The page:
Soft-crumbed with a nice chew, these no-knead pretzel rolls are perfect for sandwiches of all kinds: egg and cheese, turkey and brie, roasted vegetables and mozzarella. The dough takes no time to mix together, and time does the work from there. Simple and delicious!

Just-baked pretzel rolls on a sheet pan.

At some point this summer, my youngest child introduced the family to pretzel rolls. She had tried one at her grandparents’ house and asked me if I could start buying them, which I did.

A bag of four soon proved not to be enough for the family. As soon as I would bring them home, the kids would break into the bag, savagely grabbing them as though they hadn’t eaten all day, as though they feared I might never buy them again. On our recent camping trip, my youngest, before going to bed, staked her claim on the last pretzel roll for breakfast, and when she awoke the following morning to find it eaten, tears ensued.

Friends, while these pretzel rolls from the local grocery store are good, they are nothing to write home about. I am still a little perplexed, in fact, by my children’s enthusiasm for them. Deeply brown in hue, like a dark rye bread, the rolls are not terribly inviting (for children anyway), and while the crumb is light, the crust (to me) tastes like cardboard.

After buying bag after bag of pretzel rolls, I had to try making them from scratch. The recipe below is the product of several experiments, which began with this favorite soft pretzel recipe. It yields a tender-crumbed but sturdy roll, with an irresistible very pretzel-y tasting crust.

In short, I’ve changed the recipe by increasing the water and reducing the yeast, which means the dough comes together without kneading and requires a long, slow rise. I like mixing the dough in the evening, shaping the rolls in the morning, then boiling and baking them around lunchtime. See the recipe box for timing variations.

Friends, I hope you love these pretzel rolls as much as I do. My children still have yet to use the rolls for sandwiches, favoring eating them whole, but I have been halving them, spreading them with pesto, and loading them with roasted red peppers, eggplant, arugula, and mozzarella. I think they’d make an excellent egg sandwich, and, around the holidays, they’d be wonderful to have on hand for leftover turkey or ham sandwiches.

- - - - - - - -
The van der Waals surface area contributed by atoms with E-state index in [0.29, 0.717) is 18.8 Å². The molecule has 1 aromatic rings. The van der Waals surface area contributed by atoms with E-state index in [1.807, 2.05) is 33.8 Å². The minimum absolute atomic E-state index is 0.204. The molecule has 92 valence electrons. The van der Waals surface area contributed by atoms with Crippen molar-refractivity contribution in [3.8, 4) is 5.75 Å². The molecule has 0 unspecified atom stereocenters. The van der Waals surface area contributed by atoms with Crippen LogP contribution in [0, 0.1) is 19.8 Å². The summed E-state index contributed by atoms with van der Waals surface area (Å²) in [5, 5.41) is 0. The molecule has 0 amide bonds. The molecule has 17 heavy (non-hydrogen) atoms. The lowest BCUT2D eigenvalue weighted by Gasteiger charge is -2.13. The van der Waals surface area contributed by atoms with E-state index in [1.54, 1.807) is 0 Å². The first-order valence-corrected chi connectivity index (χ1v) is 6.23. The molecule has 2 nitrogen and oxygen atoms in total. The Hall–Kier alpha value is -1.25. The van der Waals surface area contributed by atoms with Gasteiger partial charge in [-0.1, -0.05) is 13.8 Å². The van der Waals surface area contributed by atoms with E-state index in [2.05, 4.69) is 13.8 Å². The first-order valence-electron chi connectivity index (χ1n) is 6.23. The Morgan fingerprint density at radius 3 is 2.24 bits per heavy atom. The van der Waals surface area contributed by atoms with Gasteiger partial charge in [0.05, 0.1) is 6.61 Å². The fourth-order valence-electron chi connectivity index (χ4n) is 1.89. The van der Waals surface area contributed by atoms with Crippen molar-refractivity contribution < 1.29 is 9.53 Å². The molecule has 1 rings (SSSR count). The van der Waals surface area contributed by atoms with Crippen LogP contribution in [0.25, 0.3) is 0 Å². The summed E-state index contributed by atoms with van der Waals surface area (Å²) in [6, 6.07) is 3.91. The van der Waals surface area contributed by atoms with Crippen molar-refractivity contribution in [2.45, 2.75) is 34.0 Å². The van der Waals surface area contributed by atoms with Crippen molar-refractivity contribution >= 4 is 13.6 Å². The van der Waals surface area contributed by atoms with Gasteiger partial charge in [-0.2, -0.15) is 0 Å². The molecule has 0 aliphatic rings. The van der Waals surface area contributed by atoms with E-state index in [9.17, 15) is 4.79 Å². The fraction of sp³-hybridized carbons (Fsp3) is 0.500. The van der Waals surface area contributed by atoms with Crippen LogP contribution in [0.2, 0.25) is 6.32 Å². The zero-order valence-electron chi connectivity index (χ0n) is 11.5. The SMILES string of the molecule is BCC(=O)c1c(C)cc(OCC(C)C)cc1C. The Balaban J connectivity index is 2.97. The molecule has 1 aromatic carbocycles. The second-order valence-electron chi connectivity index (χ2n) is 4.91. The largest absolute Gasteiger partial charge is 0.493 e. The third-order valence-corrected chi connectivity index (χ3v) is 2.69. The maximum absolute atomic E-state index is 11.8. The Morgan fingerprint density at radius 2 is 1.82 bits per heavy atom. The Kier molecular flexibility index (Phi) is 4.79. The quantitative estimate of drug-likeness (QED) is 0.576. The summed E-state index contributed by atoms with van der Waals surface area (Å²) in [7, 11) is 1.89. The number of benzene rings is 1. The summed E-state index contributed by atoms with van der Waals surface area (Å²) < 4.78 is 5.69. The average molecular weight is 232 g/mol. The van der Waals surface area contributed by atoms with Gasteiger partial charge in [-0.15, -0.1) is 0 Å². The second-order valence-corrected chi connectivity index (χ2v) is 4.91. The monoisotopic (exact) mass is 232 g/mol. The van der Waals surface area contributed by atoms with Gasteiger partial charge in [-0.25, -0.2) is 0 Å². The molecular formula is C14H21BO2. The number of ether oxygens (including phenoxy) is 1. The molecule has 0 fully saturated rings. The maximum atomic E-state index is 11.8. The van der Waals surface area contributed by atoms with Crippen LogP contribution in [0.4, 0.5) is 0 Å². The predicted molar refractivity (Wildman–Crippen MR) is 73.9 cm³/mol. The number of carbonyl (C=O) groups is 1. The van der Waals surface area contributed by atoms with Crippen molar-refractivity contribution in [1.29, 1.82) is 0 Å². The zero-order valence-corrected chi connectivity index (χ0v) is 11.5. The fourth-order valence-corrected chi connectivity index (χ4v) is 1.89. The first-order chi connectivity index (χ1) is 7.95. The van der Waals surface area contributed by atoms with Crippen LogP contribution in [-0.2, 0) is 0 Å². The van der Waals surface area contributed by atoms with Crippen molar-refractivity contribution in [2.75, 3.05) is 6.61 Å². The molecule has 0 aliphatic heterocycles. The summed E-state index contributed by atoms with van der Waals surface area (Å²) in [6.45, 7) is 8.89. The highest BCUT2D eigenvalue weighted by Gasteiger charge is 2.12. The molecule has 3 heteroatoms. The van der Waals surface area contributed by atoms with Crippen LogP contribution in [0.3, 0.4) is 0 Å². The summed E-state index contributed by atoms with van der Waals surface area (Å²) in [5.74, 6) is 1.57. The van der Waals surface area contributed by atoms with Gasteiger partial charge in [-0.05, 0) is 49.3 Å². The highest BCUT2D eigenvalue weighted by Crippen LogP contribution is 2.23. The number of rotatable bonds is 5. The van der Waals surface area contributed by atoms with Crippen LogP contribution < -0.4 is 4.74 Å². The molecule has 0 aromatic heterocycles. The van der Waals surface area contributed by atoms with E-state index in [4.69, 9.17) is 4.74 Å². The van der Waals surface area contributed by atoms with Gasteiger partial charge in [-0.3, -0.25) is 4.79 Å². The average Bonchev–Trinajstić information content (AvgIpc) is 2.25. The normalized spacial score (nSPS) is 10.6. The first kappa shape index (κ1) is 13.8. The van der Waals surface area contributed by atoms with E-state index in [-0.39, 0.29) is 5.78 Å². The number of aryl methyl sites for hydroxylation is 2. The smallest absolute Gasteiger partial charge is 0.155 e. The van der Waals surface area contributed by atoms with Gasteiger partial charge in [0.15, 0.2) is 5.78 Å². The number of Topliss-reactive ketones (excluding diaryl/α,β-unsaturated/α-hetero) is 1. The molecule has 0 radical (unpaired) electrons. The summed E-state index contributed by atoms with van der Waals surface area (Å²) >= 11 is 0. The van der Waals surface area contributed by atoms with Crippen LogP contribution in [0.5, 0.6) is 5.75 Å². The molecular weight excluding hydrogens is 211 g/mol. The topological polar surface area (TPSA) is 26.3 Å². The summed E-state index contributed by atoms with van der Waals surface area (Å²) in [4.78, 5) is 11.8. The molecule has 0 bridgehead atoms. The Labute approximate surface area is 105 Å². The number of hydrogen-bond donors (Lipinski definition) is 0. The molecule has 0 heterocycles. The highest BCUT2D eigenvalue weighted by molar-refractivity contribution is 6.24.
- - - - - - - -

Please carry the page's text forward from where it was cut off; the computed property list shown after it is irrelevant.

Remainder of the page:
How to Make Pretzel Rolls, Step by Step

First, gather your ingredients:

Ingredients to make pretzel rolls on a counter top.

Whisk together the flour, salt, sugar, and instant yeast:

Flour, salt, sugar, and instant yeast in a large bowl.

Then add the water and olive oil:

Water and olive oil added to the bowl of ingredients for pretzel roll dough.

Using a spatula, mix until a shaggy dough forms:

A bowl of shaggy, just-mixed pretzel roll dough.

Knead briefly with your hands just until a sticky dough ball forms:

Mixed pretzel roll dough in a bowl.

Cover the bowl tightly with a lid:

A covered bowl holding pretzel roll dough.

And let rise at room temperature for 8-10 hours or until doubled in volume:

Risen pretzel roll dough in a bowl.

Turn the dough out onto a lightly floured work surface:

Pretzel roll dough on a lightly floured counter top.

Divide the dough into 10 portions. Use as scale if you want evenly shaped rolls:

10 portions of pretzel roll dough.

Ball up each portion:

10 pretzel roll dough balls on a counter top.